Play Time (1967)

Remember those Where’s Waldo? books you use to look at as a kid, those books where there was always more going on in one page than you could possibly hope to find in just one sitting. Jacques Tati’s Play Time has that same sensation where so many things are happening in the same frame that you’re likely to miss most of it on any particular viewing. Some might find this frustrating, but I personally found it to be a revelation.

Play Time follows two people throughout a new and modern Paris. The bumbling Monsieur Hulot (Jacques Tati) who quickly gets lost amid the trappings of modern life and a young tourist (Barbara Dennek) who is more interested in the little glimpses of the old Paris that she finds amid the sleek, grey city. The way their paths often cross and their way of interacting with the city serves as a commentary on modern lifestyle.

Like Mon Oncle, Play Time is a satire of modern life and the impractical and foolish nature of modern sensibilities. From the telephone that has over one hundred buttons to the crane that can’t reach the tall lightpost, a lot of the comedic gags in the film are taking jabs at the way modern style is utterly impractical and, in a lot of ways, foolish, whether it be the impractical nature of the device or the uniform nature of rooms which makes navigating the buildings a disorienting journey.

One of the late extended sequences of the film follows the opening of a new and modern restaurant. Throughout the scene, a series of poor and impractical decisions become clear as the waiters and customers find several downfalls in the design. Not only are these design flaws funny, such as when we see that all the chairs leave a mark on the back of the patrons, but they also serve as a social commentary such as when a man begins to arbitrarily exclude people who don’t have this mark on their back.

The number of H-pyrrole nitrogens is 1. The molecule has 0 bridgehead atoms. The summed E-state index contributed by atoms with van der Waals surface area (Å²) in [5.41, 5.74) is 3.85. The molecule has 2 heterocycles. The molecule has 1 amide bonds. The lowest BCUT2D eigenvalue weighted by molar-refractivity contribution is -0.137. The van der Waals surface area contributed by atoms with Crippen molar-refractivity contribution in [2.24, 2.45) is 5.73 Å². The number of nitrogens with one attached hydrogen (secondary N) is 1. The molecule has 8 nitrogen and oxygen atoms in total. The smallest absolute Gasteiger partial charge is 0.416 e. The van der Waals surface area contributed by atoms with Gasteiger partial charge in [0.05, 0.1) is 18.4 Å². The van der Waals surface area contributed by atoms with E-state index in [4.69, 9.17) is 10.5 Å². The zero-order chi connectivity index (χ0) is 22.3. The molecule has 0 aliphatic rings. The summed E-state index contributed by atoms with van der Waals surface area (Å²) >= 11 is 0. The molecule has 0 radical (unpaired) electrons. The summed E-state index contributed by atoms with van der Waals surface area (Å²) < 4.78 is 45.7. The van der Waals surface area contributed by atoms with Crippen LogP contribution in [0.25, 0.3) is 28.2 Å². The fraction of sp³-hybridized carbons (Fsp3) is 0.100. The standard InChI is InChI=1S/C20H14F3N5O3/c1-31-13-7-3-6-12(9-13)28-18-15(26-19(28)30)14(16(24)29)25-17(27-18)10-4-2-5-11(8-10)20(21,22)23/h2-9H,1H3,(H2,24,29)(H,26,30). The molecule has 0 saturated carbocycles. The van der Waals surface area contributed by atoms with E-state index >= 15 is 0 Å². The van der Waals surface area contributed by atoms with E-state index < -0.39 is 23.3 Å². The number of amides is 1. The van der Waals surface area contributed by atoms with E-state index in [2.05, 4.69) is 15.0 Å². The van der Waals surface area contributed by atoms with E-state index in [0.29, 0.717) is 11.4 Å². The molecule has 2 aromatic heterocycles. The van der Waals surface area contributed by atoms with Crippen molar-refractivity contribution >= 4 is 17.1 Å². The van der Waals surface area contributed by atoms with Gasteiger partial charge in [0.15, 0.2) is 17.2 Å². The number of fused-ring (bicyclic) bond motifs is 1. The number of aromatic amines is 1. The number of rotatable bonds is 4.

What makes Play Time so brilliant is that sense of scale it brings, where multiple things are happening on several levels at once. Before watching this film, I was of the mind that talking about film was fairly straightforward. Everyone saw the same movie in the same play of images and heard the same sounds. Therefore, it would be easy to debate and objectively analyze a film to some extent.

After seeing Play Time, this notion was shattered because I realized that the one thing that would change each time I watched this film is where I placed my focus from moment to moment. There’s too much going on for me to simply take everything in, therefore, each experience with the film will be completely different because I’ll be examining different parts of the film. I then realized that focus is key to any viewing of the film.

What I focus on in films is drastically different than most. I’m less concerned with the plot or entertainment value of the film. I look at the cinematography and the thematic threads more than anything else. People who don’t focus on these things when watching a movie aren’t going to see and notice the things I will. Likewise, I rarely ever think about the nature of a plot structure until I’ve seen a film at least two times.

For me, Play Time opened up my eyes to this notion of focus. For some, it might seem that I’m saying that everything that could be said about film is pure opinion, but it’s not. Like in Play Time, there are things we can all point to as being there, something that most might have missed. In the same way, I hope the way I approach films help people see things they might have missed and I hope by reading other critics I’ll see what I’ve missed. There’s little chance of any one person noticing and bringing to light every last aspect of a film and making a judgment about it, the best they can do is focus on what they are good at examining and derive a thoughtful criticism.

© 2010 James Blake Ewing